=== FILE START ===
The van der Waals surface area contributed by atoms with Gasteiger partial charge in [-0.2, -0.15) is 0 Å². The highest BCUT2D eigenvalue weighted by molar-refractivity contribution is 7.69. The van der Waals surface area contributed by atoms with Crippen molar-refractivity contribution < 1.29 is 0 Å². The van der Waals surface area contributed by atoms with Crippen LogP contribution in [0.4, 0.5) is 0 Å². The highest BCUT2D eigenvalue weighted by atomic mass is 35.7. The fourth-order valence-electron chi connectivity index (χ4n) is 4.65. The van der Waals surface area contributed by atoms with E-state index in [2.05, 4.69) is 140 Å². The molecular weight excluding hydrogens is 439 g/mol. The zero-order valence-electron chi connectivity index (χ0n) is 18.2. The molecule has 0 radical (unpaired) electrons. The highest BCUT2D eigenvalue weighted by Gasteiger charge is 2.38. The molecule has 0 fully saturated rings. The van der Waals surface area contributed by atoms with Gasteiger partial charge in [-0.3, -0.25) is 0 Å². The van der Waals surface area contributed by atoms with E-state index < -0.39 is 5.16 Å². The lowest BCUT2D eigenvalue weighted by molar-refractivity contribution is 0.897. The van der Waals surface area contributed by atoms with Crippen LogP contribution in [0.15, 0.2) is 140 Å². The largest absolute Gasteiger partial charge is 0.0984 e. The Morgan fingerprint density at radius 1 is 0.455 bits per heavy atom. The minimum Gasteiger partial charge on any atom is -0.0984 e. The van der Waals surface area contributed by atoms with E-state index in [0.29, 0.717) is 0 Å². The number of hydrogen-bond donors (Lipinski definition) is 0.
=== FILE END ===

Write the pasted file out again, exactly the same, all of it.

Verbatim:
The van der Waals surface area contributed by atoms with Gasteiger partial charge in [-0.2, -0.15) is 0 Å². The highest BCUT2D eigenvalue weighted by molar-refractivity contribution is 7.69. The van der Waals surface area contributed by atoms with Crippen molar-refractivity contribution < 1.29 is 0 Å². The van der Waals surface area contributed by atoms with Crippen LogP contribution in [0.4, 0.5) is 0 Å². The highest BCUT2D eigenvalue weighted by atomic mass is 35.7. The fourth-order valence-electron chi connectivity index (χ4n) is 4.65. The van der Waals surface area contributed by atoms with E-state index in [2.05, 4.69) is 140 Å². The molecular weight excluding hydrogens is 439 g/mol. The zero-order valence-electron chi connectivity index (χ0n) is 18.2. The molecule has 0 radical (unpaired) electrons. The highest BCUT2D eigenvalue weighted by Gasteiger charge is 2.38. The molecule has 0 fully saturated rings. The van der Waals surface area contributed by atoms with Gasteiger partial charge in [-0.3, -0.25) is 0 Å². The van der Waals surface area contributed by atoms with E-state index < -0.39 is 5.16 Å². The lowest BCUT2D eigenvalue weighted by molar-refractivity contribution is 0.897. The van der Waals surface area contributed by atoms with Crippen LogP contribution in [0.15, 0.2) is 140 Å². The largest absolute Gasteiger partial charge is 0.0984 e. The Morgan fingerprint density at radius 1 is 0.455 bits per heavy atom. The minimum Gasteiger partial charge on any atom is -0.0984 e. The van der Waals surface area contributed by atoms with E-state index in [0.29, 0.717) is 0 Å². The number of hydrogen-bond donors (Lipinski definition) is 0.